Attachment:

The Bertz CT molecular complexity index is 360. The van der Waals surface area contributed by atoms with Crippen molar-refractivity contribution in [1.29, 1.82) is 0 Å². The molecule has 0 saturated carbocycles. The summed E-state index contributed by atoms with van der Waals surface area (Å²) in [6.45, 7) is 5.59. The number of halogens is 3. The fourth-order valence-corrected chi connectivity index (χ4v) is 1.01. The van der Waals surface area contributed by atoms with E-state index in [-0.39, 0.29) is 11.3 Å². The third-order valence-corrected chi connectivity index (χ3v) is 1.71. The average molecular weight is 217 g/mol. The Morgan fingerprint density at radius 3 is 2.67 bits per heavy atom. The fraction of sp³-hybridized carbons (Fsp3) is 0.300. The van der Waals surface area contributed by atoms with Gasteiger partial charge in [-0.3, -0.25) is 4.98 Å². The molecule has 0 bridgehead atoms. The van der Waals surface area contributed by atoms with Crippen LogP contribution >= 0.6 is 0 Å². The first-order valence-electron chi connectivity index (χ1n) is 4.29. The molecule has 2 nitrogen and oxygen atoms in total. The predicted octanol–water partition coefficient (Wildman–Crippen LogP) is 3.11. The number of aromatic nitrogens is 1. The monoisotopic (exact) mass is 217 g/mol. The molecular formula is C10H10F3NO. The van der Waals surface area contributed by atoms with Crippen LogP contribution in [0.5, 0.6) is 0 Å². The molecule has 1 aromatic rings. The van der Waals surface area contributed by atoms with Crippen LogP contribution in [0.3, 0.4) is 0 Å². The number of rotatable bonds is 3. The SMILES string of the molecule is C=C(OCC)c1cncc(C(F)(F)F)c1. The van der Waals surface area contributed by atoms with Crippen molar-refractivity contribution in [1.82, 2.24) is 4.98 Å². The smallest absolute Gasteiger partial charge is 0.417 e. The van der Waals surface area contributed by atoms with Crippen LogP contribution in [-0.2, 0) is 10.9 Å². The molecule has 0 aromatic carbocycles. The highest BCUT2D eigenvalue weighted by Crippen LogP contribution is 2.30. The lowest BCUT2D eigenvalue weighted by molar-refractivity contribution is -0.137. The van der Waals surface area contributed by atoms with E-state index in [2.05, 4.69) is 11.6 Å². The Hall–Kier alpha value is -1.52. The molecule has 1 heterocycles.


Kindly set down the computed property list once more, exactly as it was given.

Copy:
The Bertz CT molecular complexity index is 360. The van der Waals surface area contributed by atoms with Crippen molar-refractivity contribution in [1.29, 1.82) is 0 Å². The molecule has 0 saturated carbocycles. The summed E-state index contributed by atoms with van der Waals surface area (Å²) in [6.45, 7) is 5.59. The number of halogens is 3. The fourth-order valence-corrected chi connectivity index (χ4v) is 1.01. The van der Waals surface area contributed by atoms with E-state index in [-0.39, 0.29) is 11.3 Å². The third-order valence-corrected chi connectivity index (χ3v) is 1.71. The average molecular weight is 217 g/mol. The Morgan fingerprint density at radius 3 is 2.67 bits per heavy atom. The fraction of sp³-hybridized carbons (Fsp3) is 0.300. The van der Waals surface area contributed by atoms with Gasteiger partial charge in [-0.3, -0.25) is 4.98 Å². The molecule has 0 bridgehead atoms. The van der Waals surface area contributed by atoms with Crippen LogP contribution >= 0.6 is 0 Å². The first-order valence-electron chi connectivity index (χ1n) is 4.29. The molecule has 2 nitrogen and oxygen atoms in total. The predicted octanol–water partition coefficient (Wildman–Crippen LogP) is 3.11. The number of aromatic nitrogens is 1. The monoisotopic (exact) mass is 217 g/mol. The molecular formula is C10H10F3NO. The van der Waals surface area contributed by atoms with Crippen LogP contribution in [0.5, 0.6) is 0 Å². The molecule has 1 aromatic rings. The van der Waals surface area contributed by atoms with Crippen LogP contribution in [0.3, 0.4) is 0 Å². The number of rotatable bonds is 3. The SMILES string of the molecule is C=C(OCC)c1cncc(C(F)(F)F)c1. The van der Waals surface area contributed by atoms with Crippen molar-refractivity contribution in [1.82, 2.24) is 4.98 Å². The smallest absolute Gasteiger partial charge is 0.417 e. The van der Waals surface area contributed by atoms with Crippen LogP contribution in [-0.2, 0) is 10.9 Å². The molecule has 0 aromatic carbocycles. The highest BCUT2D eigenvalue weighted by Crippen LogP contribution is 2.30. The lowest BCUT2D eigenvalue weighted by molar-refractivity contribution is -0.137. The van der Waals surface area contributed by atoms with E-state index in [2.05, 4.69) is 11.6 Å². The Hall–Kier alpha value is -1.52. The molecule has 1 heterocycles.